Raising the minimum wage: Economic justice for Pennsylvania's workers

In my 10 years as a legislator, I’ve always tried to err on the side of altruistic caution in my support of programs and legislation that help those who need it most. You know them: the underprivileged, the marginalized, the single mother with three kids, three jobs, and no generational wealth.

Pushback from the opponents of these measures herald the line “help those who help themselves” in response to proposals that would alleviate the burdens of poverty. But what about those showing up to work every day only to be left fielding debt after bills decimate their paycheck, leaving no possibility of an investment in themselves or their family’s future?

The idea that simply working hard will put you ahead and provide the means to not only succeed, but to thrive, is a myth. The idea that simply working hard will allow one to sustain themselves, let alone their family, is detached from the realities of our economic landscape. Promising the ability to make ends meet and not the assurance that hard work will provide for social mobility is a recipe for a dissatisfied and disheartened workforce.

A minimum wage should be a livable wage, as the federal minimum wage was intended to be. It should not only provide enough to scrape by while forcing choices between necessities such as food, health care, childcare, transportation, and paying off debt.

It’s been a decade since I first introduced my minimum wage bill. Every session, my bills get sent to the House Labor and Industry committee, where they sit for two years and die, waiting to begin the cycle again.

Minimum wage workers don’t have time to watch us rinse and repeat the minimum wage bill. The 2 million employees in PA who would immediately benefit from a $15 minimum wage need results now.

Inflation has eroded purchasing power across the board. Significant spikes in the cost of living have ensnared even median wage earners in the many times lifelong trap of living paycheck to paycheck. An increase guarantees a positive impact on our local economies, as it would put more money into the pockets of workers who are likely to spend it on goods and services, thereby driving economic growth and job creation.

In the face of economic and public health struggles, we have relied on our frontline workers, yet when the reversal thereof causes our ever-celebrated workforce to rely on our government, not for handouts or stimulus checks, but to be fairly represented in policy and advocation of their rights as workers that ensure a livable wage, it is somehow considered deplorable, greedy or dovetailed with socialism.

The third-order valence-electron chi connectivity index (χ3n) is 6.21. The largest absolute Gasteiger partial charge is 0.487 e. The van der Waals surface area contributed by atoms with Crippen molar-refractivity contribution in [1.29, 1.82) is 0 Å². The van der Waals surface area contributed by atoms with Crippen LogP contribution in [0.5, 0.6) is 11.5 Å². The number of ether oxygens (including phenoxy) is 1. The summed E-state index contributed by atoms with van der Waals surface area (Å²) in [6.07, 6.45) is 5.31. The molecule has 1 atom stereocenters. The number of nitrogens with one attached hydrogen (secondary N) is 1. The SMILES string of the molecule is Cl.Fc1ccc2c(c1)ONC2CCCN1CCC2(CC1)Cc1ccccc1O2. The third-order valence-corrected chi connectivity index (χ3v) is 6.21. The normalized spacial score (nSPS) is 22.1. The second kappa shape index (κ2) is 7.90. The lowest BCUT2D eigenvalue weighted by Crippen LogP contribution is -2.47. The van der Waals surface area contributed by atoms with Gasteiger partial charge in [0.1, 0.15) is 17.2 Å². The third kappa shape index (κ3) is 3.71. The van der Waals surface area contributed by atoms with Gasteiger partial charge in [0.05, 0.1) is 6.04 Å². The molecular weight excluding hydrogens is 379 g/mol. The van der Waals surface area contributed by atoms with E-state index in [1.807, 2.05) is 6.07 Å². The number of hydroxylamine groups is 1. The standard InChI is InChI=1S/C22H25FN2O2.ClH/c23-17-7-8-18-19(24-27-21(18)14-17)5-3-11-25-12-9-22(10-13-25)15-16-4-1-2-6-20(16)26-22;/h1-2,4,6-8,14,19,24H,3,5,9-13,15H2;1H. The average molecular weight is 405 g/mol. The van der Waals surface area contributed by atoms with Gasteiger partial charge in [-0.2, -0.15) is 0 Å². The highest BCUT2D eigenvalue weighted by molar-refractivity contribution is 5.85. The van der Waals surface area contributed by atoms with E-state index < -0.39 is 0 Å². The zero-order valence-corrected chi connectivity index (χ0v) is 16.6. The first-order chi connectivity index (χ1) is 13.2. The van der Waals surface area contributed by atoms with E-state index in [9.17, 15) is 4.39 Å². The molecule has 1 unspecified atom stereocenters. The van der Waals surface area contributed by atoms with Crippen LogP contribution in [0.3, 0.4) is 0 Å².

Believe it or not, people would rather work to provide for themselves rather than receive aid from government-funded programs. Working 40 hours or more a week should provide a decent living without having to turn to government assistance for basic needs.

This increase would be a critical step toward ensuring that all Pennsylvania workers are able to support themselves and achieve financial freedom from the dependence on government programs.

They are not just teens and students earning some extra pocket change, as some consistently argue, but are people who use their buying power to support their families and keep others working. They are real people in our community – like the woman who wrote me to say she’s working 60 hours a week at three different hotels to make ends meet. She said she wanted to see Pennsylvania raise the minimum wage so she can spend more time with her children. As a mother of two, the letter resonated with me.

Pennsylvania is also weakened in workforce development compared with the 29 other states that have already moved beyond the federal minimum wage. We are one of the only states in the northeast part of the nation that still relies on the federal minimum wage. Every state bordering Pennsylvania has a higher minimum wage, which sends a message to our workers that they are not valued because it’s still legal to pay them $7.25.

In our labor market, job openings have outpaced hiring for several months. If a wage increase were to take effect, Pennsylvania would become a competitive market for workers, attracting more candidates to fill those job openings. If we want to mitigate high turnover rates, we have to offer a premium salary.

We can help to alleviate some worker shortages by raising not only the wage but the standard in treatment workers can come to expect in Pennsylvania. When people know Pennsylvania as a place where workers are rewarded for their contributions, they will flock here.

Those who oppose a raise point to the jobs lost. But as people working multiple jobs to stay afloat shed their second and third jobs, they are opened to the workforce. It is better for two people to have one good-paying job each than for one person to have three with poor wages.

In 2006, we voted to increase the minimum wage from $5.15 to $7.15 per hour. Since that time, lawmaker salaries have risen by over $13,000 automatically through a cost-of-living index while everyone else’s was raised 10 cents. How can we justify giving ourselves automatic pay raises, but not the people we serve?

This is a chance to immediately help hundreds of thousands of working people help themselves and our economy. I urge my fellow lawmakers to support this effort and to stand with our state's low-wage workers in achieving economic justice for all Pennsylvania residents. Together, we can make Pennsylvania a place where our lowest-paid workers can rely on fair, family-sustaining, and equitable pay for the essential work they perform.